As parents we often find ourselves focused on the “raising” of our children rather than the relishing of every moment. We take the responsibility seriously, reading whatever we can find, asking friends and family with more experience than us or just learning what works through trial and error.
It occurs to me that I might have benefited from a do-over, but I’m not afforded that possibility. That is unfortunate because age can provide a greater perspective on what is really important. I’ll have to settle for the belief that my children survived their time with me and are well-adjusted adults knowing how to contribute to their community.
They often tell me that they are thankful for me and their father but we made plenty of mistakes.
Even though there are no parenting do-overs, I have the incredible privilege of being a Grammy. It’s a much better family position in my opinion. You don’t sweat the small stuff anymore. You don’t feel the need to be in constant control of every situation. You don’t even need to raise your voice.
Having also been a teacher and school and district administrator I’ve learned what doesn’t work by way of punishment, discipline and so called motivation. I’ve written extensively about these in my book and other blog entries here on my website. Threats, praise/rewards for compliance and withholding based on behavior are unproductive and harmful tactics often used in schools and at home.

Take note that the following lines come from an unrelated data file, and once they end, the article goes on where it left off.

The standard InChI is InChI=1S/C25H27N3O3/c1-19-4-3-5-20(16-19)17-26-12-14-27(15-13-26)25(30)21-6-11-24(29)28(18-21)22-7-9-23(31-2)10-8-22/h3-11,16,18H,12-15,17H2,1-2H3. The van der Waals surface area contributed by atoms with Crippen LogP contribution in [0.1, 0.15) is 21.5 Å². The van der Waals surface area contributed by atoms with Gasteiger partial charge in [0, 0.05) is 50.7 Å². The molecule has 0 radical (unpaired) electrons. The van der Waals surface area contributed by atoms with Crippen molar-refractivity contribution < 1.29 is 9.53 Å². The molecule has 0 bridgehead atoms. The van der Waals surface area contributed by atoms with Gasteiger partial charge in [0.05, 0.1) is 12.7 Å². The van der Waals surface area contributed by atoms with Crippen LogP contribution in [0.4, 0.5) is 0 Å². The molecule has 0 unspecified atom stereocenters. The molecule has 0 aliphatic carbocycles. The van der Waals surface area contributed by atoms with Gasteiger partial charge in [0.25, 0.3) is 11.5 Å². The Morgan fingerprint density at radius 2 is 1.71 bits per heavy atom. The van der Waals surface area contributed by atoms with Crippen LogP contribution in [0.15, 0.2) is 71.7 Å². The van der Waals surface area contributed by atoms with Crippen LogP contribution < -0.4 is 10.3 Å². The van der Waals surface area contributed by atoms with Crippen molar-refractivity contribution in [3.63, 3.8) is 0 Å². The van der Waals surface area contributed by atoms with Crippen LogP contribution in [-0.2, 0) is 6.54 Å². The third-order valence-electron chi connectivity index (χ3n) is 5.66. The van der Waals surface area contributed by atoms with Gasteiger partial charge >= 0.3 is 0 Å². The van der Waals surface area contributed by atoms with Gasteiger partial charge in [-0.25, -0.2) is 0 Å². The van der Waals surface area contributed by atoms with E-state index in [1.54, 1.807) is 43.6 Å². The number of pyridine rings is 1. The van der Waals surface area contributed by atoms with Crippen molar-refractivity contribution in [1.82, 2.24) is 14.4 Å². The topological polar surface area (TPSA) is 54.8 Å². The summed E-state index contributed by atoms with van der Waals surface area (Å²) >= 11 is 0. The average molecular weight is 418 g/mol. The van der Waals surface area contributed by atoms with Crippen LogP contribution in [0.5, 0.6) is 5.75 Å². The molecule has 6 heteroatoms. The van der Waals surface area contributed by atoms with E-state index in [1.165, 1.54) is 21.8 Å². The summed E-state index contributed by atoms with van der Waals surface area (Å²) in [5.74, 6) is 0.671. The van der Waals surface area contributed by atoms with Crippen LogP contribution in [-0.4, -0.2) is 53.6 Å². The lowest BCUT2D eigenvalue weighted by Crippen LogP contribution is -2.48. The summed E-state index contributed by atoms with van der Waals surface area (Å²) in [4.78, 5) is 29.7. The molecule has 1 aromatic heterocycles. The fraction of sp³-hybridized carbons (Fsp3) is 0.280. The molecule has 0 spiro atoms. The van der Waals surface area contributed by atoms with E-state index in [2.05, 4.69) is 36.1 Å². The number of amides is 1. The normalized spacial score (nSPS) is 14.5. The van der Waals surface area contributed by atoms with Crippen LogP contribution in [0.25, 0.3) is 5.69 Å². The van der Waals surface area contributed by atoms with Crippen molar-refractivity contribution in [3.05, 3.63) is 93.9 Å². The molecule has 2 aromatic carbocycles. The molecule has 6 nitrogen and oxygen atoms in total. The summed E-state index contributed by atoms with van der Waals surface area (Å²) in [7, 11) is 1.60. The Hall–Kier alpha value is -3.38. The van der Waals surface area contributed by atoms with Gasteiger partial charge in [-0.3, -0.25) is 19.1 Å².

Obviously being a parent comes with a few caveats.
- There is no manual.
- There is no one size fits all.
- There is a short window of time.
What’s important is to relinquish the urge to mold your children into your perfect image. None of us is perfect.
How do we undo any negative residual effects based on how our parents may have “raised” us? How do we focus on the positives while supporting the growth and well-being of our little charges? It’s definitely not for the faint-hearted. It’s hard work and exhausting until we realize that it’s not really that hard after all.
The terms “child-rearing, raising our kids, training them, or teaching them” may be misnomers. I’ve discovered that parenting is more about us than our children. Are we willing to learn what we need to learn in spite of what we think we know?
Humility and forgiveness along with a heavy dose of love are essential ingredients for a successful experience with our children.
I’m able to contribute to the growth of my three year old grandson, since we spend at least three days a week together. I love his mind, heart and energy. I’m the benefactor of the gifts he brings and freely shares with me. In a sense, being with this little guy is kind of a do-over.
I’ve compiled a short list of reminders for those of you who are parenting for the first time.
- PLAY with your toddler, child, or young person.
- Put your hand held devices away and BE IN THE MOMENT.
- Resist the urge to punish. LOOK for underlying causes instead and address those.
- LISTEN to them and follow their lead.
- The FIRST FIVE YEARS are critical but so are the remaining ones.
I often suggest homeschooling for those who can do it. But homeschooling that just replicates school is not what I suggest. There are plenty of good resources for parents willing to give it a shot. Connect with those resources in your area and consider the benefits for both you and your child.
In the meantime, embrace your role as parent. It’s how you learn who YOU really are, so you can become even better!